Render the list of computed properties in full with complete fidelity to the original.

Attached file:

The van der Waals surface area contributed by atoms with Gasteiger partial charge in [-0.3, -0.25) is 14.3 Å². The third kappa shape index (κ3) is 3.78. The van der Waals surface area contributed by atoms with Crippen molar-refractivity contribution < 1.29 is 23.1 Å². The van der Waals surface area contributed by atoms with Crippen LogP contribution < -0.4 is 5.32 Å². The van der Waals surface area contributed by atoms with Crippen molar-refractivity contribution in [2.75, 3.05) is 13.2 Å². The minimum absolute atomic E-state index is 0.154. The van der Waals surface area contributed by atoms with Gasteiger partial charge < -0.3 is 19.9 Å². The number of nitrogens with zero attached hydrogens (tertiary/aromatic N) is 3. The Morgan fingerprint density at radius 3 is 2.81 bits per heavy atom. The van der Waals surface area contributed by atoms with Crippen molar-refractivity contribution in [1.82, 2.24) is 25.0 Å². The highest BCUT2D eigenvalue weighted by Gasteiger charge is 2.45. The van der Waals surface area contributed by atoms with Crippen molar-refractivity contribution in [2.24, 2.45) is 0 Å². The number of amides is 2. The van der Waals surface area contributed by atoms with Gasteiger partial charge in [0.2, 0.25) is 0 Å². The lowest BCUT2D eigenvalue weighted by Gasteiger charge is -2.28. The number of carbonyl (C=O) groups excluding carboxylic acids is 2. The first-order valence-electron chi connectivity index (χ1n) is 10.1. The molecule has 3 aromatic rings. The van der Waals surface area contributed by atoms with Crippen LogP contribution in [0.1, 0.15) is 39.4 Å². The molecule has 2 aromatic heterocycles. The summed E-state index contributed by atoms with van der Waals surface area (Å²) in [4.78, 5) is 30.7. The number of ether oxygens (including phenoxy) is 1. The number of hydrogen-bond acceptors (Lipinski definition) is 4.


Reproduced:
The van der Waals surface area contributed by atoms with Gasteiger partial charge in [-0.3, -0.25) is 14.3 Å². The third kappa shape index (κ3) is 3.78. The van der Waals surface area contributed by atoms with Crippen molar-refractivity contribution < 1.29 is 23.1 Å². The van der Waals surface area contributed by atoms with Crippen LogP contribution < -0.4 is 5.32 Å². The van der Waals surface area contributed by atoms with Crippen molar-refractivity contribution in [2.75, 3.05) is 13.2 Å². The minimum absolute atomic E-state index is 0.154. The van der Waals surface area contributed by atoms with Gasteiger partial charge < -0.3 is 19.9 Å². The number of nitrogens with zero attached hydrogens (tertiary/aromatic N) is 3. The Morgan fingerprint density at radius 3 is 2.81 bits per heavy atom. The van der Waals surface area contributed by atoms with Crippen molar-refractivity contribution in [1.82, 2.24) is 25.0 Å². The highest BCUT2D eigenvalue weighted by Gasteiger charge is 2.45. The van der Waals surface area contributed by atoms with Crippen molar-refractivity contribution in [2.24, 2.45) is 0 Å². The number of amides is 2. The van der Waals surface area contributed by atoms with Gasteiger partial charge in [0.2, 0.25) is 0 Å². The lowest BCUT2D eigenvalue weighted by Gasteiger charge is -2.28. The number of carbonyl (C=O) groups excluding carboxylic acids is 2. The first-order valence-electron chi connectivity index (χ1n) is 10.1. The molecule has 3 aromatic rings. The van der Waals surface area contributed by atoms with Crippen LogP contribution in [0.1, 0.15) is 39.4 Å². The molecule has 2 aromatic heterocycles. The summed E-state index contributed by atoms with van der Waals surface area (Å²) in [4.78, 5) is 30.7. The number of ether oxygens (including phenoxy) is 1. The number of hydrogen-bond acceptors (Lipinski definition) is 4.